The practice of automakers squeezing their suppliers on parts pricing appears to be on the rise again, according to results of the 2013 North American Automotive-Tier 1 Supplier Working Relations Index (WRI) Study compiled by Planning Perspectives Inc. (PPI) of Birmingham, MI.
“The worse and most egregious bad habit has been the OEM buyers’ narrow-minded focus on piece price reductions without regard for any implications of the reduction or how they went about getting the reduction from the supplier,” PPI President and CEO Dr. John W. Henke Jr. told AEI.
In the study released May 13, many suppliers indicated that they have been experiencing an uptick in bad habits by their OEM customers. Incidents were “minimal during the 2008-2010 recession when the Detroit 3, in particular, worked more closely with their suppliers to help ensure their survival,” noted Henke, who is also a professor of marketing at Oakland University in Rochester, MI.
The 2013 study focused on Chrysler, Ford, GM, Honda, Nissan, and Toyota. These six automakers comprise 77% of U.S. light vehicle sales. This year’s findings were based on responses from 583 supplier personnel from 441 companies—representing 61% of the annual buy of the OEMs.
Although BMW, Mercedes-Benz, and Volkswagen have been addressed in the study since 2010, the European 3 are not expected to be fully highlighted until the 2014 report. Henke’s firm has been conducting the annual supplier study for 13 years.
Study results show that three of the six OEMs dipped in the rankings. Comparing 2012 to 2013 study rankings of “poor” to “very poor” scores, Chrysler went from 46% to 50%; Honda from 29% to 36%; and Nissan from 44% to 49%.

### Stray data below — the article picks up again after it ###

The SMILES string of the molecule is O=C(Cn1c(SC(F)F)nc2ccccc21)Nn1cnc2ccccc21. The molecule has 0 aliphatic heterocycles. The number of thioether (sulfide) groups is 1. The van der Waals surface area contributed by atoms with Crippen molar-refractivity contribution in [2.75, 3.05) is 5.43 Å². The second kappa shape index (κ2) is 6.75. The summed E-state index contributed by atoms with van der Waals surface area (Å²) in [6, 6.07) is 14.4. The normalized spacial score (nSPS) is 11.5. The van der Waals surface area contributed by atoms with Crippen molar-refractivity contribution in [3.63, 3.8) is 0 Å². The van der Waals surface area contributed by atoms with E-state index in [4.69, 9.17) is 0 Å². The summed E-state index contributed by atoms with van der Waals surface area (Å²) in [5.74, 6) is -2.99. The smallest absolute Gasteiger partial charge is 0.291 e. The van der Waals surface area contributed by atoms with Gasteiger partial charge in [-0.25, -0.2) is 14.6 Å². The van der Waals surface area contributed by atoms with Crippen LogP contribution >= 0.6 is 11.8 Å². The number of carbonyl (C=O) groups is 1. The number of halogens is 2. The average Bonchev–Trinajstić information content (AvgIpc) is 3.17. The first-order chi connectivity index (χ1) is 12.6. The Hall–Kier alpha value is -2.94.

The overall lack of significant change from the 2012 to 2013 study disappoints Henke. One take-away is that OEMs either do not have in place a long-term plan for improving their supplier working relations, or the plan is not well-focused. But a well-defined plan needs to be implemented and applied consistently.
“As in any relationship, consistency leads to certainty. Certainty leads to trust,” Henke noted.
OEMs that have good working relations with suppliers can net a windfall of benefits.
“The earlier an OEM involves suppliers in its product development process, the greater the likelihood the supplier can impact the final product,” Henke explained. He added that suppliers with new technologies tend to share those innovations with the OEMs whom they have the best working relations.
If the Japanese 3, the Detroit 3, and the European 3 were combined on a consolidated WRI graph, BMW would rank the highest of the nine automakers, followed by Mercedes-Benz in second and Toyota in third. VW would have the lowest ranking.
“Our North American results are consistent with what we have seen in Europe since the early 1990s. BMW has always placed a premium on trusting supplier relations,” Henke said. “We are simply seeing the European behaviors being implemented here. Similarly, VW has always had poor supplier relations in Europe.”